Coming from the province of akita, on the island of honshu, under the name of "akita matagi" (hunting dog of bears). The akita figures amongst the medium sized hunting dogs.

The breed whose ancestors were Chinese dogs was later crossed with both the Mastiff and the Tosa ;

because of this the breed was used for a long time as a hunter of big game and a fighting dog. After a period of decline, the breed considered now to be the national dog of japan was designated as a national monument and has become very popular. This dog is the largest of the japanese "Spitz" type breeds and has become almost exclusively a companion dog. It is very prized in Europe and in the United States where another heavier (110 lbs) type of akita has developed. It arrived in France in 1981.

The true story of Hachiko the dog proves that fame in Japan comes to those who wait. Every morning, the Akita pup faithfully accompanied his master Ueda Eisaburo, a professor in the Department of Agriculture at the Imperial University, to Shibuya Station, and would be back at the station in the evening to greet him.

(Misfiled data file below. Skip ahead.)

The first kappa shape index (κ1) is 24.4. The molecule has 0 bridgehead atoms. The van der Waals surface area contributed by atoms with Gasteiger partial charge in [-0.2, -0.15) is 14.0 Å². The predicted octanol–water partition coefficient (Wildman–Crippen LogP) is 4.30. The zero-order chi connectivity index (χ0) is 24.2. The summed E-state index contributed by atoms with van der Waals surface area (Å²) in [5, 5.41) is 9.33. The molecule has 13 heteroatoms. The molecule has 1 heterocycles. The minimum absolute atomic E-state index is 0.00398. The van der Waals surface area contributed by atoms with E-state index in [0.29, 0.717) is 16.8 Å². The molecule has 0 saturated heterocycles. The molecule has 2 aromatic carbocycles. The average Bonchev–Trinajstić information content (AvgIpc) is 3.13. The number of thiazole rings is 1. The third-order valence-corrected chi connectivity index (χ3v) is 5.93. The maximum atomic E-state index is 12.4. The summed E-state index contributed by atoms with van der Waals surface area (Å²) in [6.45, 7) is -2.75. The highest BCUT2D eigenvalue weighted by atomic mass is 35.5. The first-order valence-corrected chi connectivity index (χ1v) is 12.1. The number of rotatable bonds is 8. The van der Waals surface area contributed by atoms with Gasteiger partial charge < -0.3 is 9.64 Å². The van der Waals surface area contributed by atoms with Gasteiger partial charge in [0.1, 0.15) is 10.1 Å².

In May 1925, Professor Ueda died while at work, but Hachiko continued to turn up every day at the station. By 1934, Hachiko had waited patiently for nine years, and locals were so touched by the dog's devotion that a bronze statue was cast of him. In 1935, Hachiko was finally united in death with his master when he was buried with Ueda in Aoyama cemetery. The stuffed skin of the dog created a doppelgänger Hachiko, which can be viewed at the National Science Museum . During World War II, the original Hachiko statue was melted down for weapons, but was quickly reinstated beside the station in 1948. Today, this is the most famous rendezvous in all of Tokyo, though the throngs of people around the small statue and the rats that rummage through the rubbish in the surrounding bushes do not make it a particularly convivial place to hang out in.